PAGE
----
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This Chart Shows How Different Generations Would Invest $10,000

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This Chart Shows How Different Generations Would Invest $10,000

How Different Generations Would Invest $10,000

The Chart of the Week is a weekly Visual Capitalist feature on Fridays.

If someone slipped you a $10,000 check and told you to invest it, what would you do with the money?

With no strings attached, there is a wide variety of ways that you could deploy that cash.

You could look at it as a one-time windfall that could shore up your personal balance sheet, or you could go at it much more aggressively. It’s money that you didn’t expect to receive, so why not throw it at high-risk, high-reward assets?

How to Invest $10k?

Today’s chart is based on a survey from LendEDU, which posed this exact question to 1,000 Americans in March 2018:

Question: If you were given $10,000 tax-free and had the ability to invest all of it in one of the following options, which would you choose?

Here are the results of the sample as a whole:

How to Invest $10K?% of Respondents
Pay down debt27.3%
Real estate13.5%
Savings account or CDs12.2%
401(k) or Roth IRA9.9%
Stock market7.2%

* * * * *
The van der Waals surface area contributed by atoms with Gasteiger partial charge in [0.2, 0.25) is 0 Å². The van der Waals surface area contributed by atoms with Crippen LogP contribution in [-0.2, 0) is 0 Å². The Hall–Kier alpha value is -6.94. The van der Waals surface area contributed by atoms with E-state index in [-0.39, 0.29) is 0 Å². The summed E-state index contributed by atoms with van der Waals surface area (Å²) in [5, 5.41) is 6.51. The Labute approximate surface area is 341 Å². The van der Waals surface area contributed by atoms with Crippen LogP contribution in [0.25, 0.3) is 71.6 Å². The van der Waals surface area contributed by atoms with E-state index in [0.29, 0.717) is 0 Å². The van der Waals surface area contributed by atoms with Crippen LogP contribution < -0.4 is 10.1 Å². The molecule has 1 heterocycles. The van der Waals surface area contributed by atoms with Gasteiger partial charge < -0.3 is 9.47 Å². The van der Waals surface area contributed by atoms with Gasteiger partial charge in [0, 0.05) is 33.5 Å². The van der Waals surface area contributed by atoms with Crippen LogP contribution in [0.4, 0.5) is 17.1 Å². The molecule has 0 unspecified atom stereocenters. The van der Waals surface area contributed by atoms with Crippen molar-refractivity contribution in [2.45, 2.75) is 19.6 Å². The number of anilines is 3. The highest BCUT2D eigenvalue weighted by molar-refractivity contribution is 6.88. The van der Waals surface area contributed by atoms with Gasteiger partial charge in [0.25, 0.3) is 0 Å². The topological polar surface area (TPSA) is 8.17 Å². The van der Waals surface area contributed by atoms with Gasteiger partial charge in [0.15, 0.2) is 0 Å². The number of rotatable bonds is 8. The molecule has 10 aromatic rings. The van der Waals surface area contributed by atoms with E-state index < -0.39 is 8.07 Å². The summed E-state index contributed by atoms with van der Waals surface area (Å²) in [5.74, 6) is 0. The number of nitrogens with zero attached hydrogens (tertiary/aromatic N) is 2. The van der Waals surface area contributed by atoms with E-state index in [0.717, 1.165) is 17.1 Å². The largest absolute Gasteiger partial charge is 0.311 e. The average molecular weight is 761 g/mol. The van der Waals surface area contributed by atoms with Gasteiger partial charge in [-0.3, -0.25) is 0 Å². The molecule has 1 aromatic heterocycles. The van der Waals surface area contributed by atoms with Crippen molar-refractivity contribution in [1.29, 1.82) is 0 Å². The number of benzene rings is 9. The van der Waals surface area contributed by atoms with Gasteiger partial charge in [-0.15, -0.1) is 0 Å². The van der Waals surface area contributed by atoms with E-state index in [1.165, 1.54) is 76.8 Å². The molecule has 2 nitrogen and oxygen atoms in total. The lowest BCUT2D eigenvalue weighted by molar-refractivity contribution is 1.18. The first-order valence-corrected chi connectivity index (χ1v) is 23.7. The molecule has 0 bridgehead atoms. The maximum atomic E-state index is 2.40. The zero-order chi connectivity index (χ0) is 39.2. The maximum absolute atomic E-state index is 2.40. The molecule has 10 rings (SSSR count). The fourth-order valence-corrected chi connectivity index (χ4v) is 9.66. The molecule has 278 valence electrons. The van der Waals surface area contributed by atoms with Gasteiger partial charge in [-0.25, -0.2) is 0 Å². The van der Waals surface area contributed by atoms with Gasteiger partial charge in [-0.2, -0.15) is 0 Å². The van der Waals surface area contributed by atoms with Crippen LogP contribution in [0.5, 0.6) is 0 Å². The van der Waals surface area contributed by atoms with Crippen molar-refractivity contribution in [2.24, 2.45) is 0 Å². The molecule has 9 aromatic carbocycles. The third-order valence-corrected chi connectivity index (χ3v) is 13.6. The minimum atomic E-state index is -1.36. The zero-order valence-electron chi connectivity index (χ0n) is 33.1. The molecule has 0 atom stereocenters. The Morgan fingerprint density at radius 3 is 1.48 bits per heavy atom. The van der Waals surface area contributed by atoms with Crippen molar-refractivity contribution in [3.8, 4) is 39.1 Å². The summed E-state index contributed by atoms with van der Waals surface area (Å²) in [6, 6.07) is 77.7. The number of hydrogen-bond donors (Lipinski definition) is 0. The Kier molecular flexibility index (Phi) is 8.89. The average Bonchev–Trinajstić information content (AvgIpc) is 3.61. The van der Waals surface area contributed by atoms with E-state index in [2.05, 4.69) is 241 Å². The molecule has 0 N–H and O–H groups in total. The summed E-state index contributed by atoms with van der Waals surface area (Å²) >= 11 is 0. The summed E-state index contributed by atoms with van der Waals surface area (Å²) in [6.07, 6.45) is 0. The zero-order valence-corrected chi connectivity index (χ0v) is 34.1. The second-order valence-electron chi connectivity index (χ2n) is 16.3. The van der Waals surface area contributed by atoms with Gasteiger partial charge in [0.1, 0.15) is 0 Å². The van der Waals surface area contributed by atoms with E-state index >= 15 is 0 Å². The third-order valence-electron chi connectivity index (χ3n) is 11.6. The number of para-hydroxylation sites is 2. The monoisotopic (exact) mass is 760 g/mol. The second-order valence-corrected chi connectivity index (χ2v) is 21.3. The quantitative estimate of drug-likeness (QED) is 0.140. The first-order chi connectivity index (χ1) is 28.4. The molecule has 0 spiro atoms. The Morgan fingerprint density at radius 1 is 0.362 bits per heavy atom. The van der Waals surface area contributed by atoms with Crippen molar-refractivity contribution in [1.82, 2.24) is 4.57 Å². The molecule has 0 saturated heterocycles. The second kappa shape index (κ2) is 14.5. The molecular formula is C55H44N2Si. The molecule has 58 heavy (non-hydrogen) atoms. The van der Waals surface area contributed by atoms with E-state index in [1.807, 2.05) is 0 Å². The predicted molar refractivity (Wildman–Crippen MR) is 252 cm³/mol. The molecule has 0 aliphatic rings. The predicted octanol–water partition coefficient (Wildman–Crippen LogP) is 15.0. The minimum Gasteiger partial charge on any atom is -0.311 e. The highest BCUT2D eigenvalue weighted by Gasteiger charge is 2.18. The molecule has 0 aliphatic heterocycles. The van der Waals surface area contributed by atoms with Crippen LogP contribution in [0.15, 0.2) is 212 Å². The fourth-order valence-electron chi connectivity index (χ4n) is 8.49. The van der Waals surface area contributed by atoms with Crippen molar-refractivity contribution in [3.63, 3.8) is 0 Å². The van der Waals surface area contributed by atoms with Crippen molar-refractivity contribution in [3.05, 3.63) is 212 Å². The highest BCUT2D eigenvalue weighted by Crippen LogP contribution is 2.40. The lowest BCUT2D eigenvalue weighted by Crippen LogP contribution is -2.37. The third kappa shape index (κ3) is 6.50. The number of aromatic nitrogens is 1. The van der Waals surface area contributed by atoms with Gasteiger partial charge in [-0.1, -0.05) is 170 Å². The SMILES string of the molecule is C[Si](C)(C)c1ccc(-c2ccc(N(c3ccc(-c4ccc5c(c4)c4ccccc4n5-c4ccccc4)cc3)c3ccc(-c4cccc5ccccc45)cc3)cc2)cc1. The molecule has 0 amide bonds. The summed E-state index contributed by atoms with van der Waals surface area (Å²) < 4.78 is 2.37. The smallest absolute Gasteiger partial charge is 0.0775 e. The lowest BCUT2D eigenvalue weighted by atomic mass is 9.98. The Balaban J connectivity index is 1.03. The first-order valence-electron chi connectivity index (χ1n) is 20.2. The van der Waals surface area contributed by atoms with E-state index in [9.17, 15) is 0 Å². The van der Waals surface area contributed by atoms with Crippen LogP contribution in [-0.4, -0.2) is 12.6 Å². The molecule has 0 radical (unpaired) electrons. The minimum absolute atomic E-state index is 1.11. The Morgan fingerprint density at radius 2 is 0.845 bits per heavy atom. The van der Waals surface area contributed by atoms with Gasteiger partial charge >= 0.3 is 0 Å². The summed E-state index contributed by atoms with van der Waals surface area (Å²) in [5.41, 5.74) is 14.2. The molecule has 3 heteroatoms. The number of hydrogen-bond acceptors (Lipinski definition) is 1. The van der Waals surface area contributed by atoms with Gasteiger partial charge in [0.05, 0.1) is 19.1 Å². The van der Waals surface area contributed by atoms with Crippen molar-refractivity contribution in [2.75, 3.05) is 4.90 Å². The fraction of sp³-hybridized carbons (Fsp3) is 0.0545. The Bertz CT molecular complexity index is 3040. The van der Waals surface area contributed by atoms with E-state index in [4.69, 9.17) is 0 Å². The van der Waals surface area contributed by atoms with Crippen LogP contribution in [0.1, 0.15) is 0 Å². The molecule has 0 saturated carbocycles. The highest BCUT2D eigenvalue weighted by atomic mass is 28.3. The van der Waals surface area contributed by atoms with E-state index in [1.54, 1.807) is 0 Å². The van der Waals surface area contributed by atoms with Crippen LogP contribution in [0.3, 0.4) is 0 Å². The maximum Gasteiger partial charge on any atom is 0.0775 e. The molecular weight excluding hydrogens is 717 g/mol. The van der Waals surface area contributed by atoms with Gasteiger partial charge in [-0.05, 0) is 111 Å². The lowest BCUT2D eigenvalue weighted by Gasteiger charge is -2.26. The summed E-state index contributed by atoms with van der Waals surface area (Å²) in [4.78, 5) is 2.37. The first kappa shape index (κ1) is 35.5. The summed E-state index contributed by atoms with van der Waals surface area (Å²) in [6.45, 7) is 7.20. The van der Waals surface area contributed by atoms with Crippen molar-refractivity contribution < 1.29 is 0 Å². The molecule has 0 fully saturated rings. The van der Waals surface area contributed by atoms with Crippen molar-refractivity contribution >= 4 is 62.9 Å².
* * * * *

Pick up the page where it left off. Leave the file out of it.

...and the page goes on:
Child's education6.9%
Small business6.2%
Virtual currency5.1%
Education3.2%
Other/Unsure8.5%

Note: We’ve made slight adjustments to the original answers, combining one low-performing category (P2P loans) into the “Other” category

Paying down debt (27.3%) was by far the most popular response. It’s also interesting to see that many people would opt to put the $10k towards their own small business, education, or even digital currencies like Bitcoin, Ethereum, or Litecoin.

Now, here’s the same data grouped together by generations:

How to Invest $10K?Millenials (18-34)Gen X (35-54)Boomers (55+)
Pay down debt22.4%25.3%33.1%
Real estate15.1%14.6%11.2%
Education9.9%1.1%0.3%
Virtual currency9.2%4.0%3.1%
401(k) or Roth IRA8.5%9.4%11.5%
Other/Unsure8.1%8.6%8.7%
Savings account or CDs7.7%10.8%17.1%
Stock market6.6%8.1%6.7%
Child's education6.3%11.3%2.8%
Small business6.3%6.7%5.6%

Interestingly, certain answers had the same popularity across the board for all generations.

All groups were equally interested in investing in their small businesses. The highest response here came from Gen X at 6.7%, but Millennials and Gen X weren’t far off at 6.3% and 5.6% respectively.

In addition, investing in the stock market was pretty consistent as well, with Millennials at 6.6%, Generation X at 8.1%, and Boomers at 6.7%. All these groups were mostly interested in doing this through a human financial advisor, though Gen X gave robo-advisors a higher rate of consideration (20%) than other generations (11% Millennials, 4% Boomers)

Generational Differences

Some generational differences are as to be expected. For instance, barely any Baby Boomers (0.3%) wanted to put $10,000 towards their own education. This makes sense, since many are at or near retirement already. On the other hand, 9.9% of Millennials opted for an investment in education.